I’ll be honest, this is probably about as interesting as watching paint dry for the vast majority of people, but whatever.
I worked full time before I had Norah, and there was no such thing as maternity leave at my job. I got short-term disability, but only after being cleared by a doctor, and only at 2/3rds pay rate. I got 6 weeks for a vaginal birth and 8 weeks for a c-section. I was “unlucky” enough to have a vaginal birth. I’m sorry you’ve now had to read the word vaginal two (three) times.
So I had 6 weeks, and then I tacked on another 2 that the company was ‘generous enough’ to give me completely paid. So in all I had 8 weeks. Eight weeks. EIGHT.
At the onset of the leave six/eight weeks sounds like a good chunk of time. I mean when was the last time you had six/eight weeks off from work? That’s plenty of time to bond with your baby, establish a schedule and a feeding routine and be ready to rejoin society!!
Are you effing kidding me?
I didn’t insanely bond with Norah right away- it took a few days. I of course loved her more than life itself instantly, but I didn’t really ‘get it’ until we took her home. I think it was the sheer exhaustion in the hospital. And when I did? Ooooh boy. I remember my mom handed me my dinner, and Derick sat down to eat next to me and I started bawling into my salad. I had fallen in love, and HARD.
And it scared the shit out of me- hell, it still does. Some days I still can’t fathom how it feels to look at her and be staring right into my own heart. And at that moment then all I could think about was that I was going to have to leave her soon. Time had already flown so fast that I knew it’d keep going full throttle. Eight weeks would be gone in no time and I couldn’t imagine leaving her, this tiny dictator.
This is where I get into some business, namely: the finances.
- We could not have sustained living the way we were accustomed with 2/3rds of my salary. So even if I’d been given more than the allotted 6 weeks, we’d have been struggling.
- No one actually ever mentions that on top of not getting fully paid for that time you also incur a hell of a lot of medical bills! You know what’s not inexpensive? Having a baby.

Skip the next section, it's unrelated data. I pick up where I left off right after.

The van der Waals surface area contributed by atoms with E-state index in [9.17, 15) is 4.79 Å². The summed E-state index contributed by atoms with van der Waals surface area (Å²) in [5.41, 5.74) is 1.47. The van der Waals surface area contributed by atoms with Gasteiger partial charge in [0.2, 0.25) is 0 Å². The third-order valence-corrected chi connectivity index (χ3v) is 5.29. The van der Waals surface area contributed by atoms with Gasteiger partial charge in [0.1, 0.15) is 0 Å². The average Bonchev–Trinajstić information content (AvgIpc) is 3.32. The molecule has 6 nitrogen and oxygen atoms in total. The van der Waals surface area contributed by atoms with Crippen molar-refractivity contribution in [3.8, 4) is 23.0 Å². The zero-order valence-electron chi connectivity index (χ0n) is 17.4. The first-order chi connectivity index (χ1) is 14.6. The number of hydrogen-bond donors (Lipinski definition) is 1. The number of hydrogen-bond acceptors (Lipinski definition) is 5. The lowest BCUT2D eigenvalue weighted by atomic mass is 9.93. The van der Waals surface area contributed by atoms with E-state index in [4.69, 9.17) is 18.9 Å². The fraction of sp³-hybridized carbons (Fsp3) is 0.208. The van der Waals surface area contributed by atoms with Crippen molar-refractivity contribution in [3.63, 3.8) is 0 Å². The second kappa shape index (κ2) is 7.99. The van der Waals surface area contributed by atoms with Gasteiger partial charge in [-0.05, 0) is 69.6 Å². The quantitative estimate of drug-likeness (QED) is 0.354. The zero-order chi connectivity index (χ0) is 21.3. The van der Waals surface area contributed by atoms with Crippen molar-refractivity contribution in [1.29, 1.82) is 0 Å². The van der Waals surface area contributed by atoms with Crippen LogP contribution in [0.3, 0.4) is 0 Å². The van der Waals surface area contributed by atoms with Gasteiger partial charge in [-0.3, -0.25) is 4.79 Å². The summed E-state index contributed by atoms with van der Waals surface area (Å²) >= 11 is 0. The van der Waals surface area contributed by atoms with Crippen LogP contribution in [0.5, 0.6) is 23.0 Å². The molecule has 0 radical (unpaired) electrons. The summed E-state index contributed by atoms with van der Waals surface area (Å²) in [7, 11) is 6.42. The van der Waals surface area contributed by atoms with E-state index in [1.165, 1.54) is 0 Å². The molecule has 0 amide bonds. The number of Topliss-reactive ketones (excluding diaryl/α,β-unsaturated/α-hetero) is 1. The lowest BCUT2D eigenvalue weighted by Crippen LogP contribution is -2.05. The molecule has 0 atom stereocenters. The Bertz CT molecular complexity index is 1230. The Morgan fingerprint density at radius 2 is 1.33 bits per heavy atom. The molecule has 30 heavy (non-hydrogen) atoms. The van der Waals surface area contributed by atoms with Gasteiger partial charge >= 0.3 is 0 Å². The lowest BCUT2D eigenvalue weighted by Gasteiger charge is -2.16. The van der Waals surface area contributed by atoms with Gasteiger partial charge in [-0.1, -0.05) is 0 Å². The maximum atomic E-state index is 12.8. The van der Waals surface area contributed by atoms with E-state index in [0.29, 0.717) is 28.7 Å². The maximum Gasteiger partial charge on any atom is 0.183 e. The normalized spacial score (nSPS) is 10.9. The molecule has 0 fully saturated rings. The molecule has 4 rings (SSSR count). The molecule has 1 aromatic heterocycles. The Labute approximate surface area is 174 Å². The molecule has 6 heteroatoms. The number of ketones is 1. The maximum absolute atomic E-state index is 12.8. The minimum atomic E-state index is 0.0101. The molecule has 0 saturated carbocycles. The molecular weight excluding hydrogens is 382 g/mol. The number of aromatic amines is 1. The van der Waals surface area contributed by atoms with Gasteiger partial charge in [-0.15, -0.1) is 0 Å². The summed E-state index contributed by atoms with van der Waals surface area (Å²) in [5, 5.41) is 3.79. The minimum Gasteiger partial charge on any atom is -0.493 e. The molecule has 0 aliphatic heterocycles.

- We were (are) insanely lucky that breastfeeding worked, and that cloth diapers were in the cards for us. We have still hardly spent any money on our child, and that is not the case for many people. What I’m getting at is that for the majority, the upkeep of a baby is very expensive. Pair that with the bills and the decrease in salary and it equals a lot of stress, and a bit of debt.
This is where I get into some other business, namely: the baby.
- Six or even eight weeks is nothing. Nada. No go. Zero.
- Breastfeeding takes for.ev.er. to get right. And that’s if you get it at all!!
- Routine? INFANTS LAUGH IN THE FACE OF ROUTINE.
- Oh, you’re going back to work? Oh you don’t want to be a stay-at-home-mom? You know SAHM’s are proven to have happier children. I mean if you’re going back to work you should at least keep breastfeeding exclusively. You’ll need at least 2 weeks of milk stored in the freezer when you go back to work so you should start pumping immediately even though you can barely get enough for your baby to be satisfied and even then you’re so exhausted when they are you can’t think of pumping. You should probably make sure she’s ok with other people, too. Make sure she gets enough face time with others, but also make sure she’s not getting exposed to people too quickly. Has she been vaccinated? Have the people you’ve been exposing her to been vaccinated? Wait, can she take a bottle if she’s breastfed? You better make sure she likes the bottle. Make sure also to sterilize all bottle parts after every use. But make sure she doesn’t like the bottle too much because she might stop breastfeeding and you may as well just feed her pureed McDonald’s if that’s the case. She hasn’t established a good napping routine yet? Have you tried crying it out? If you do you’re a monster. What about a pacifier, does that help? Just make sure she doesn’t like the pacifier too much because that’s a hard habit to break. Wait, if you’re going back to work who’s taking care of the baby?? You better not take it to daycare, they might abuse the kid. The kid will grow up thinking the daycare provider is it’s mom! Oh you’re getting a nanny? You must be rich. You might as well just cut back and stay home. Oh you’re staying home?? Your daughter will never learn the value of working if her own mother stays home and lets a MAN provide for her!
- I have no strength left for another bullet point.